GARDEN FANATIC:Staying green in the garden

“The mortal enemies of man are not his fellows of another continent or race; they are … the disease germs that attack him and his domesticated plants and the insects that carry many of these germs as well as working notable direct injury.” -- W.C. Allee

“Advice is what we ask for when we already know the answer but wish we didn’t.” -- Erica Jong

“Take back your garden from pesky pests with natural methods that work without eco-unfriendly poisons” says Ideal Bite, a website that offers daily tips for a “greener” life. The editors cite the following benefits:

  • Easier on the earth. Less than 0.1% of pesticides reach the target pests, so more than 99% is left to impact the environment.
  • Safer for plants and the earthworms that sweeten your soil.
  • Safer for kids and pets. There are about 110,000 human poisonings from pesticides in the U.S. each year.
  • Insects and diseases come from contact with other plants, carriers such as dogs and humans, overwatering, overcast skies and longer days.


    All of these can transfer and encourage pests, not unlike the common cold. Dormant eggs or spores may hatch the moment your new azalea is placed in the garden.

    The early detection of pests provides an opportunity to control them. Try washing plants, handpicking or physically destroying problems (anyone remember Maxwell’s silver hammer?).

    If you are unable to identify an external pest, disease or condition, consult a nursery expert before you apply a pesticide, even a “green” one.

    If damage from pests exceeds an acceptable level, products such as insecticidal soaps, horticultural oils and BT (Bacillus thuringiensis) may be applied, often without harming natural predators.


    As always, one should consider measured methods of pest control rather than attempt total eradication. The use of acceptable organic gardening alternatives is a viable second step in garden care.

    Aphids are usually the first pests to show up in a rose garden and the last to leave. They can often be washed off with a spray of water, but sometimes it is necessary to smother them with Safer Insecticidal Soap or Ultra Fine oil. Only in the most severe cases should you consider the application of stronger chemicals like Orthene.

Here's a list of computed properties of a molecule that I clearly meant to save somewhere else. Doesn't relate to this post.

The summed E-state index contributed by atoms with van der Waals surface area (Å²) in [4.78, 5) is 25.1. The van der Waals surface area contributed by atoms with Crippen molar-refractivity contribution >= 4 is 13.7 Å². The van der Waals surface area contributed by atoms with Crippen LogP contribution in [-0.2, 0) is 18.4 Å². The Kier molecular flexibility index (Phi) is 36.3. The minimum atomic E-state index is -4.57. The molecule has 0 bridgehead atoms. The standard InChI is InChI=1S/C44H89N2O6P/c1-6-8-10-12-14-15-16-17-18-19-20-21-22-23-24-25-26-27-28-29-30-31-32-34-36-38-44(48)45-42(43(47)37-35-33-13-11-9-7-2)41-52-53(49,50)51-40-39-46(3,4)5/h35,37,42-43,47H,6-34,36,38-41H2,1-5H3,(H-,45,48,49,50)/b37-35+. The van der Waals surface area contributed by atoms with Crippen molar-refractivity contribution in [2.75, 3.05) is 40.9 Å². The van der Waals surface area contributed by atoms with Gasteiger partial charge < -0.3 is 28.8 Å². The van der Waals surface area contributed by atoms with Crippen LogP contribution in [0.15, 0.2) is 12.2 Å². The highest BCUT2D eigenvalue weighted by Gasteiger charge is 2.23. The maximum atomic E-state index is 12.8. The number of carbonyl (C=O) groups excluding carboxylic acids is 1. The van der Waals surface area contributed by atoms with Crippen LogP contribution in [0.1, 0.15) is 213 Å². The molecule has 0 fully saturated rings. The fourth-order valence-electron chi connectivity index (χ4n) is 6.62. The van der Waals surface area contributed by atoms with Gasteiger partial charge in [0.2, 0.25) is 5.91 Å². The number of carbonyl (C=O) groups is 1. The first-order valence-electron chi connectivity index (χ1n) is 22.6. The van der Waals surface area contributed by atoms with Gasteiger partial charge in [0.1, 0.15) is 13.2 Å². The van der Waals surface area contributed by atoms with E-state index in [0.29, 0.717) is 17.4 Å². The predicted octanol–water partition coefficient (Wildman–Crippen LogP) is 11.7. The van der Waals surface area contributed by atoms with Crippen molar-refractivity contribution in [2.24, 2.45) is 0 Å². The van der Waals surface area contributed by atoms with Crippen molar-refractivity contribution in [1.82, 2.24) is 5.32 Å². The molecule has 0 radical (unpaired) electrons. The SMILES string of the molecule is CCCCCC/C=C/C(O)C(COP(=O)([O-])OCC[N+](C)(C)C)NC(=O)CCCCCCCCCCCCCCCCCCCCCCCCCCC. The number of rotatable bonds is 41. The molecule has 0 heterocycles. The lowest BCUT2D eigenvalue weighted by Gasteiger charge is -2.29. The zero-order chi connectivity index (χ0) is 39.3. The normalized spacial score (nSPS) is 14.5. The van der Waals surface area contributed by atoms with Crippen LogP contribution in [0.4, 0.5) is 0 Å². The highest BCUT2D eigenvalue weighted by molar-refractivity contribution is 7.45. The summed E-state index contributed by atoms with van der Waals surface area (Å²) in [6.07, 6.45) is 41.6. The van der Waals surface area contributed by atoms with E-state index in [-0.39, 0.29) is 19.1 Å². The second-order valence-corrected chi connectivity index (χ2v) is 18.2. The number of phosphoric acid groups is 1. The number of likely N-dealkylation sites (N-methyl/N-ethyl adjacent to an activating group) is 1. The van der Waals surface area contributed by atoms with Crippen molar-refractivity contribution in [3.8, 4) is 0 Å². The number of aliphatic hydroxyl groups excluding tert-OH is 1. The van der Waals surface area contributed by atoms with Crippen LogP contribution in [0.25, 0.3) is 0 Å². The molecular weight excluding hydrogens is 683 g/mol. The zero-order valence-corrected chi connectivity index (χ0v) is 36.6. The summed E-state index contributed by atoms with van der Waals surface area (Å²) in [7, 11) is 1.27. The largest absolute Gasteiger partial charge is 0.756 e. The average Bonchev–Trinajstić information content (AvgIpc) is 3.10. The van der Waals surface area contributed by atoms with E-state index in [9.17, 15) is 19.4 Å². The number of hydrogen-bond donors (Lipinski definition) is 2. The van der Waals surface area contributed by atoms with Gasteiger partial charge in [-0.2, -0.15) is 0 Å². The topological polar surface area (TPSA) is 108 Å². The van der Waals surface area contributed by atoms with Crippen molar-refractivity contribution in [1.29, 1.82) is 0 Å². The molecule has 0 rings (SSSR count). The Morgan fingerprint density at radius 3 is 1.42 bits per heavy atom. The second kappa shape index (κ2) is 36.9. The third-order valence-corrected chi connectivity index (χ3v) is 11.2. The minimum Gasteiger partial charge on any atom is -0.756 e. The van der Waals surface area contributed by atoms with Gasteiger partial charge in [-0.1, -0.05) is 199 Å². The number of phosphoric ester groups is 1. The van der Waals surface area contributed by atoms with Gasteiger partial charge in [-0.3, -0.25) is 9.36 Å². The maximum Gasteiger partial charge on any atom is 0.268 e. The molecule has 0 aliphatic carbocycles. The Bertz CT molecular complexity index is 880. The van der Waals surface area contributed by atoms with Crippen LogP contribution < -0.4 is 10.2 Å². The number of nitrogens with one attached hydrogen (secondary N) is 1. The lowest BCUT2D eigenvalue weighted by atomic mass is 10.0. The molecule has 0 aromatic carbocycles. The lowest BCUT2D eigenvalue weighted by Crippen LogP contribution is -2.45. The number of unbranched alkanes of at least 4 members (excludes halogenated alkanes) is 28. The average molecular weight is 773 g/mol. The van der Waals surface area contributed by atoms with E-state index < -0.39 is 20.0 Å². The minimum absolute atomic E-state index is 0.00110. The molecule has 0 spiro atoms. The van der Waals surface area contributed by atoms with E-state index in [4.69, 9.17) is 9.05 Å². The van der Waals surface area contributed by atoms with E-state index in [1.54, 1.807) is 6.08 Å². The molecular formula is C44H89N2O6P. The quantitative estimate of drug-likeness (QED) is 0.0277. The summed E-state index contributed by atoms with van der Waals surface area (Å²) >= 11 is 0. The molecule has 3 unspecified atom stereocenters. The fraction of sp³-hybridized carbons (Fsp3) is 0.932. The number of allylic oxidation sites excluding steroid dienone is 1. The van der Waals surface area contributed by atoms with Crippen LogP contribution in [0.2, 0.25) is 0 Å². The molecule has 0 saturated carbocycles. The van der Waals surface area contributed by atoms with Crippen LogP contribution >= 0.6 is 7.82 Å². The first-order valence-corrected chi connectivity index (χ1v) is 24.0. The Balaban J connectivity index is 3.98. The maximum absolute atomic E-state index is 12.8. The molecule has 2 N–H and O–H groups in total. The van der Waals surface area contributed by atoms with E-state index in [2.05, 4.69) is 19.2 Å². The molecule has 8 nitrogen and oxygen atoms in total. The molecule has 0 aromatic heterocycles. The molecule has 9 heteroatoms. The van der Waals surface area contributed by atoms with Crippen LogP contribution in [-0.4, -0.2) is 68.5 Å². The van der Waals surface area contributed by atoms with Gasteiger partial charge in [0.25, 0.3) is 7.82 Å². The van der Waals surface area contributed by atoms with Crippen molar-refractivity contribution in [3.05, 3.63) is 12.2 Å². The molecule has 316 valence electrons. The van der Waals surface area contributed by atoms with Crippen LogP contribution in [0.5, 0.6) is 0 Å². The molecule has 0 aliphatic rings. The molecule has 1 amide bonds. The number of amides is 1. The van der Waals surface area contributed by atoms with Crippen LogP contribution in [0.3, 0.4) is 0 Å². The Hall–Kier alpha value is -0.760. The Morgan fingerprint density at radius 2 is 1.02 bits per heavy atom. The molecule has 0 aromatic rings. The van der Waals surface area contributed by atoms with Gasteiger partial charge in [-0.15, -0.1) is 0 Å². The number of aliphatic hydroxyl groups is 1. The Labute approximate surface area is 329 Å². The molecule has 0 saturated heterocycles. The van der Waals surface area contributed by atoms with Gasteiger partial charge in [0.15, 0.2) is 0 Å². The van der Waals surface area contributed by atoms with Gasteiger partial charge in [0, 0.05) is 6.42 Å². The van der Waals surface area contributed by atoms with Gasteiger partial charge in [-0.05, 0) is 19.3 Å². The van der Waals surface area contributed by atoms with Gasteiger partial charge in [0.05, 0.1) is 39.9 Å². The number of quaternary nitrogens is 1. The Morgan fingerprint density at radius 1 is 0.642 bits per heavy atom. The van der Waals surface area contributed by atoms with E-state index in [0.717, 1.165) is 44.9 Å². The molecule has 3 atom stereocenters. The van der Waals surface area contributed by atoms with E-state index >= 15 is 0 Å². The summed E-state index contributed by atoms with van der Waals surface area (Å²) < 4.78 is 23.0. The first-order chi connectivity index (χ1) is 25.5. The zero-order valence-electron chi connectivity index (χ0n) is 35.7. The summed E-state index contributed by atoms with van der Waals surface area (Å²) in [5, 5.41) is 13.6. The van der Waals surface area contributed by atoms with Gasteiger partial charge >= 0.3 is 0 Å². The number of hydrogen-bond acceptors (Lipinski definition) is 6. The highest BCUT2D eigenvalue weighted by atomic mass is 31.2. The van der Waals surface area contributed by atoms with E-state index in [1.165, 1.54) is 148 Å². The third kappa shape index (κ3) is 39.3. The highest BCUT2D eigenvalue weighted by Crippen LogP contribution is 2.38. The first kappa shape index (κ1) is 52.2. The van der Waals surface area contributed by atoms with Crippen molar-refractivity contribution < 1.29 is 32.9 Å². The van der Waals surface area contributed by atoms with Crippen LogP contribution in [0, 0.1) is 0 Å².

If your perennials are displaying holes in their leaves, chances are snails or worms are the culprits.

    Snails and slugs are easy to spot, either by visual sighting or the slimy trail they leave behind. Ideal Bite suggests the use of a trap (Slug-X Trap — “just add beer to this trap for slugs and snails”) and barriers (Planet Natural Copper Tape — “slugs hate copper, so try copper tape around your plants”) to reduce or thwart these damagers. Keeping your garden neat and tidy will also reduce the opportunity for breeding and hiding.

    Control of caterpillars (worms) can be achieved by using BT, a very specific stomach poison, lethal only to caterpillars. This is rather critical if you don’t enjoy your tomatoes and basil infused with poisons. Applications on a five-day, continuous cycle are essential for a worm-free garden.

    If and when the weather begins to warm, expect an invasion of spider mites on roses and susceptible perennials. They cause a “stippling” of the rose and other leaves by sucking juices from the underside of the foliage.

    Like aphids, spider mites can be effectively controlled by washing the undersides of leaves with water at least two times per week. If your roses require stronger control, consider using Ultra Fine oil.

    “Eeks! They’re everywhere!” Catharine says, noticing an outbreak of mealy bugs on her orchids and palm. These ubiquitous, plated insects are closely related to scale;however, unlike their cousin, they can crawl around your plants freely and slowly.


    Protected by a white covering that resembles cotton candy, these pests extract plant juices that may cause stunting or even death.

    A cotton swab dipped in rubbing alcohol (or cheap whiskey) can “rub” out these bad guys. For major infestations, a strong stream of water or the application of Ultra Fine oil may be necessary every two weeks. Outdoors, lady bugs and lacewings are natural predators.

    Powdery mildew is making its presence known, appearing as a whitish powder on the leaves and shoots of roses as well as other plants. It is a disease that is spread by microscopic spores. Keep good air circulation within the branches, and clean up fallen leaves to reduce this problem.

    Once you begin to apply fungicides to prevent (not eradicate) powdery mildew, you must reapply every 7 to 10 days. I have found a recipe of 1½ tablespoons of baking soda and 1 tablespoon of Ultra Fine oilmixed with a gallon of water to be a powerful weapon. Apply as needed, at weekly intervals.

    Although it is true that pests and diseases can never be conquered, it is essential to learn to manage our foes. Nature has a plan for everything; the “pests” you spare are important to attract beneficial insects and birds into your garden.

    Let’s keep our environment clean by spraying only when it is necessary and appropriate.

    Stay green, and see you next time.


  • STEVE KAWARATANI is happily married to award-winning writer, Catharine Cooper, and has two cats and five dogs. He can be reached at (949) 497-8168 or by e-mail to

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